APH 2000, 58, 111-129:
Time-trends (1983-1998) in smoking habits among Belgian physicians.
P. Vermeire, P. Bartsch, J. Jamart, M. Uydebrouck, N. Wanlin, J. Thijs
Keywords: Belgium, epidemiology, physician, smoking, health behaviour, trends
|A cross-sectional survey was conducted by
the Belgian Lung and Tuberculosis Association (BELTA) in 1998 in a
randomly selected sample of 4643 Belgian physicians and the results were
compared with those of a similar survey conducted in 1983 among 3205
physicians. Both studies were founded on self-completed
questionnaires with no biological validation of the smoking
status. In 1998, the response rate was 64.8% for questions about
the smoking and personal status, but 35.9% only for the other items.
Among the responders 17.3% were current, 28.7% former and 54.0% never smokers. With age, the rate of never smokers decreased and that of former smokers increased, wheras the rate of current smokers showed a symmetrical distribution for age. More male than female physicians were smoking: 19.4% versus 11.3% (p<0.001). No major differences in smoking rates were noted between GP's, certified specialists, specialists in training and other physicians. Among smokers, 61.6% were smoking daily and 38.4% occasionally; 62.0% smoked cigarettes and 44.4% other tobacco products. The median cigarette consumption was 12 per day for daily smokers; the Fagerström nicotine dependence test (FNDT) of smokers was very low (median value = 1). Of former smokers 92.5% had quitted by personal decision only, but 52.7% reported unsuccessful earlier quit attempts.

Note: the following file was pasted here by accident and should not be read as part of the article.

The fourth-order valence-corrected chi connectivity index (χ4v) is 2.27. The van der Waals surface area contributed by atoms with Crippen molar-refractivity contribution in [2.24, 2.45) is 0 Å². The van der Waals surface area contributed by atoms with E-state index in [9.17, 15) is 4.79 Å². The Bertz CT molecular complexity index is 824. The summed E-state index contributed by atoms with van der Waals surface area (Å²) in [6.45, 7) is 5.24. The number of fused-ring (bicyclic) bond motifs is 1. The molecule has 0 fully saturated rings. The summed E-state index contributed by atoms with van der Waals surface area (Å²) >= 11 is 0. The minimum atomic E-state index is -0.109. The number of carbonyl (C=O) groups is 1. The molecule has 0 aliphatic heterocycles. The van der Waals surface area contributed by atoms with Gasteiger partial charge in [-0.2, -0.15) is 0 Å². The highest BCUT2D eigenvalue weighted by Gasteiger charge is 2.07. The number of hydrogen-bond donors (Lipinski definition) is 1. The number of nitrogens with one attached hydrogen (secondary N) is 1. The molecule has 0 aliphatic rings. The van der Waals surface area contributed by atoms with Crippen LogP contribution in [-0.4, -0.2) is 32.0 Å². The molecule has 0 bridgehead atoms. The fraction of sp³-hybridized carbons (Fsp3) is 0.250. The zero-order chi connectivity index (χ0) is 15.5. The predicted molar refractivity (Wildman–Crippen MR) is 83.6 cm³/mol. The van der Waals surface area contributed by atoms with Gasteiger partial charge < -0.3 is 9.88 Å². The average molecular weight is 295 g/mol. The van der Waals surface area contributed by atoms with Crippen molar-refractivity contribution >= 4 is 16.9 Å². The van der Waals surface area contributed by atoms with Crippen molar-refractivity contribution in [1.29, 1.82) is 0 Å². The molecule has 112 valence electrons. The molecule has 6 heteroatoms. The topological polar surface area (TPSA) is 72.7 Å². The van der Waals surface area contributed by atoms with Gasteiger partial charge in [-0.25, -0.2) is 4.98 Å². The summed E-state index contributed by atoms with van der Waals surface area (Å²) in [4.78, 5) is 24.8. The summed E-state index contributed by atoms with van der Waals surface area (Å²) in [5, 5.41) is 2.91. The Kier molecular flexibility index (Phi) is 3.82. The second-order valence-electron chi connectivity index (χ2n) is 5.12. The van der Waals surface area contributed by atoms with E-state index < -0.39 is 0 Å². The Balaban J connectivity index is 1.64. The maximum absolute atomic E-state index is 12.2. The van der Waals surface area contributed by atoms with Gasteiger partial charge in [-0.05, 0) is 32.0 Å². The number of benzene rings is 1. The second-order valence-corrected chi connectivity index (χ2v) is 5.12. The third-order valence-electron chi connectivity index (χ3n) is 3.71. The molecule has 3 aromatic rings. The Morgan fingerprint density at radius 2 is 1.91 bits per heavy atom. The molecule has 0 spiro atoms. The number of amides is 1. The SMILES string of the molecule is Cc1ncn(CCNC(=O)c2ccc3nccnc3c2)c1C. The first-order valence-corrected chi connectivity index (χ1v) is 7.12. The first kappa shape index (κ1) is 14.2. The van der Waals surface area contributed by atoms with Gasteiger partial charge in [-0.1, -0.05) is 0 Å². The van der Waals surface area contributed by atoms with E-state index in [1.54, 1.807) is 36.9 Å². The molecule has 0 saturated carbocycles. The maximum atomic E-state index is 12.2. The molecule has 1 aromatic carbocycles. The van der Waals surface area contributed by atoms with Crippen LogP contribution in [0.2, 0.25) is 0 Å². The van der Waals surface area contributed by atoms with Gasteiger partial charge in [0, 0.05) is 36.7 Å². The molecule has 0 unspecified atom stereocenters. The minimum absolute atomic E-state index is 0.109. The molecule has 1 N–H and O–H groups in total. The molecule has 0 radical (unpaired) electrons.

Since the large number of non-responders could cause a selection bias, a correction model was used, yielding a total smoking prevalence rate of 18.1% which is notably lower than that in the general population of Belgium (30%). The smoking rate among physicians markedly decreased since 1983, when is amounted to 32%. This is due to the increase of never smokers in the numerous young physicians' group rather than to the increase of former smokers in the less numerous older physicians. The smokers' rate of belgian physicians remains still higher than that among physicians in several other countries (<10%).